Tuesday, April 26, 2005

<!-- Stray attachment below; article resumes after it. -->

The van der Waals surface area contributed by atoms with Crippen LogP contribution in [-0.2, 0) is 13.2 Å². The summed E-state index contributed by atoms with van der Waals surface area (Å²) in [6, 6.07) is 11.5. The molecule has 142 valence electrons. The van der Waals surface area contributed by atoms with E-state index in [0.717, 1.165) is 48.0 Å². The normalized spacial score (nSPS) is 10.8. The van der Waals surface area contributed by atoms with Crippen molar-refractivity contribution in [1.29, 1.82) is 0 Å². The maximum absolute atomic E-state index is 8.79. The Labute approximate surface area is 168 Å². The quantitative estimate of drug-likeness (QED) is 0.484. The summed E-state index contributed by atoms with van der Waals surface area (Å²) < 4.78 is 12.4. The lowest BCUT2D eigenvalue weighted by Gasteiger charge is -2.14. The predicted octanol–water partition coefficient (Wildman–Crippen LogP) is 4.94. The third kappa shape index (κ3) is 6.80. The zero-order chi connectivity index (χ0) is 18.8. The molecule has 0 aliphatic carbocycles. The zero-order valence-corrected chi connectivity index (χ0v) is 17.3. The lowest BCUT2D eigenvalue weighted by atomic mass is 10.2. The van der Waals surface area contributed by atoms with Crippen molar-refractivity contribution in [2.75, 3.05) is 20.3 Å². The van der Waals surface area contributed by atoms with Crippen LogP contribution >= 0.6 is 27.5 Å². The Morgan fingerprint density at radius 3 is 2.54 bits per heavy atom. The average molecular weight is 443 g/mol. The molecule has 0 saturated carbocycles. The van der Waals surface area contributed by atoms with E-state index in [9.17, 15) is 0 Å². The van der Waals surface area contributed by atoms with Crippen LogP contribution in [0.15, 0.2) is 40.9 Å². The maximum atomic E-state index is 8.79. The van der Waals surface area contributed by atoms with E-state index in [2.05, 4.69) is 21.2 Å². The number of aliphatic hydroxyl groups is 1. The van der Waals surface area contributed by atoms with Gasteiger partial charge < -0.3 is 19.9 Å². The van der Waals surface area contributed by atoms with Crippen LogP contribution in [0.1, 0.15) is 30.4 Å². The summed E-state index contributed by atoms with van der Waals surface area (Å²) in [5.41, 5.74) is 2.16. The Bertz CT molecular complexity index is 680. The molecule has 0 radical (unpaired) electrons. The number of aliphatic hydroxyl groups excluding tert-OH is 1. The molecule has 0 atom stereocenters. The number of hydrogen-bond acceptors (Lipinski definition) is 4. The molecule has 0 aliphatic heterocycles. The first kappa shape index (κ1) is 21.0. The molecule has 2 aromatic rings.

Ilaanaq: Inukshuk or Inunnguaq? The selection of the logo for the Vancouver 2010 Winter Olympics provides me with an opportunity to try and show some of the ideas I've been writing about this week in action. Officially, the logo is said to be an inukshuk who's name is Ilaanaq. The winning artist says she was inspired by a well known piece of artwork in Vancouver, left behind after Expo '86. Generally speaking, I like it. It's warm, simple and clear. It is likely to grab the interest of people around the world. One of the most common criticisms of the icon since it's unveiling a few days ago has been that it has little or nothing to do with Vancouver itself. The kind of rock sculpture it represents originates in native cultures much father north. I even read about some native elders voting on a council of some kind (annoyingly, I can't find the source) that they felt the icon misrepresented their culture and as a result, they felt insulted. The notch on the head for that cuddly smile probably didn't help. I would urge the elders and others taking this line of criticism to reconsider. The inukshuk is a sign intended to act as a friendly marker or reminder in a largely barren and desolate space - in this case, Canada's far north. It's true that the temporate rainforests of Vancouver are nothing like that. The logo is not an inukshuk, however. It is a symbol of one. It's presence will only be active in Vancouver proper for a short time as 2010 approaches. It's real activity - it's real environment- is in the mediascape. One does not need to be a cynical media junkie like me to see that is, in its own way, as a barren and desolate space as the Yukon Territory. I think the symbol can act as a friendly reminder in disparate locates around the world and will work in different sorts of media due to it's simplicity. Mr. Hallendy (quoted in the dead tree edition of the National Post, April 25th) of the Royal Canadian Geography Society has some interesting things to say about the logo, the most interesting of which is that Ilaanaq is not an inukshuk, he's an inunnguaq. Got that? Hallendy says that properly speaking, an inukshuk is a simple stand in for a person, like a traffic light is a stand in for a traffic policeman. It is blatantly a symbol and in the north it can be as simple as one large, upright stone. Ilaanaq is more complicated than that, which is why Hallendy says that he is an inunnguaq. The origins of the inunnguaq may be much more recent than that of the inukshuk and its meaning deeper. Hallendy notes it's resemblance to a cross and that a famous site of inunnguaq is Pelly Bay, where they may have been built under the direction of a local missionary priest. The inunnguaq, unlike the inukshuk, does not represent a generic human; it represents real people. It can act as a marker for a village or as a tombstone. All of this is interesting and the native elders would do well to use curiosity about the symbol as the starting point for teaching the world about the people and the culture from which Ilaanaq draws inspiration. Assuming Hallendy is correct in the distinction he makes between the two types of sculpture, the only mistake here is calling Ilaanaq an inukshuk. If he is in fact a inunnguaq, he functions in the mediasphere just as well. He represents real people hosting a real event, after all. The last question is if the inunnguaq should be considered a religious symbol. If it is, then of course it's use in advertising the Olympics would be very improper. Imagine using a Star of David or a Crucifix for such a purpose! Nothing I have read about this symbol suggests to me that the inunnguaq is a sign with a transcendent meaning. The other 'errors' - the mouth and the creative geography involved - can be overcome without much trouble if that last question has been answered correctly. The mouth is simply a playful appeal, especially to kids. The geography is even easier to deal with, as the Olympics will be shared with all Canadians (not to mention Federal tax money). The sign, in short, can survive this evolution without becoming incoherent. Religious symbols would not be as resistant and the fuss over them is proper.